RCV Enriches Campaign Debate​

Because the spoiler effect is no longer a factor, independent candidates can feel freer to enter races, and voters can feel freer to support them, or at the very least give them more serious consideration. This means that a wider variety of ideas and positions can be expressed in the course of a campaign, rather than narrowing debate between the usual two major party positions. With more voices competing, voters can be exposed not only to a variety of positions on important issues, but to issues that major party candidates may be reticent to raise, forcing them to take positions on concerns that would otherwise go ignored, and might be very important to voters.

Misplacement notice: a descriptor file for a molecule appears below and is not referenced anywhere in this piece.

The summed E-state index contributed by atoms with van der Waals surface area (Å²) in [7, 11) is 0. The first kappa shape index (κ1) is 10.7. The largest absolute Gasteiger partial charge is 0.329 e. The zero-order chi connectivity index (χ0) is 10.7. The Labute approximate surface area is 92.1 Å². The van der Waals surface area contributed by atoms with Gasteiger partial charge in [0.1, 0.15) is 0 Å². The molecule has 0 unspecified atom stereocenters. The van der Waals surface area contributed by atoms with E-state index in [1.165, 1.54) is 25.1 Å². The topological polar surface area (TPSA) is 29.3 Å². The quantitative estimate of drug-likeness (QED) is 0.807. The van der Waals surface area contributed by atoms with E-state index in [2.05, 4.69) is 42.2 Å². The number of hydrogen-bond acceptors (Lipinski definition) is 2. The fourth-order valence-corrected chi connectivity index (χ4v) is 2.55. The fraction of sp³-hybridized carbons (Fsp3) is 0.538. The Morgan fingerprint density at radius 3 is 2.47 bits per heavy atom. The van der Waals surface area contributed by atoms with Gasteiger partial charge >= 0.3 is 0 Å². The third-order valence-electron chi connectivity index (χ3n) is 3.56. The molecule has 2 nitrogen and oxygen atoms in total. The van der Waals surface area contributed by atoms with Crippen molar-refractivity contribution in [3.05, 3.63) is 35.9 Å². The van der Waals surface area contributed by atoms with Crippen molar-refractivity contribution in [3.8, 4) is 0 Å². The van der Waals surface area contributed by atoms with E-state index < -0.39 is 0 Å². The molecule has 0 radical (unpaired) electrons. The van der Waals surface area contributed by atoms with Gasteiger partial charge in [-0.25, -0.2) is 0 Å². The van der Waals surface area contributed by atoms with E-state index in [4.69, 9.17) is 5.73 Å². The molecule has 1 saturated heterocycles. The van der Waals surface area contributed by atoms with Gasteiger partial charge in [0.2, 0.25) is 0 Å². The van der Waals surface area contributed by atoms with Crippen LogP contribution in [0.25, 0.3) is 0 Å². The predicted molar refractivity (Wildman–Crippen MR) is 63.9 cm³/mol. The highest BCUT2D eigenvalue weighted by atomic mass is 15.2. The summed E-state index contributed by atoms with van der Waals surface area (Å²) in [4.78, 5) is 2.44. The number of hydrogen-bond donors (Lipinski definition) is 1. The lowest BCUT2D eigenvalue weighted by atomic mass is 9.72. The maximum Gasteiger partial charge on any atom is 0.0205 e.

RCV Reduces Impact of Negative Campaign Spending​

Because RCV gives incentive to candidates to do less attacking and more coalition-building, the need to spend enormous sums of money on negative ads is decreased. Most campaign money is spent on television ads trying to destroy one's opponent, but RCV forces candidates to factor in the possibility of being a voter's second or third choice, so "going negative" makes less sense. And with more than two candidates seriously vying for office, the game is no longer zero-sum; bringing down one opponent does not necessarily help the attacker, as a third candidate might benefit instead.

 

Olsonist

Disgusting Liberal Elitist
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If plurality is the system why did GW Bush and Trump win with less popular votes???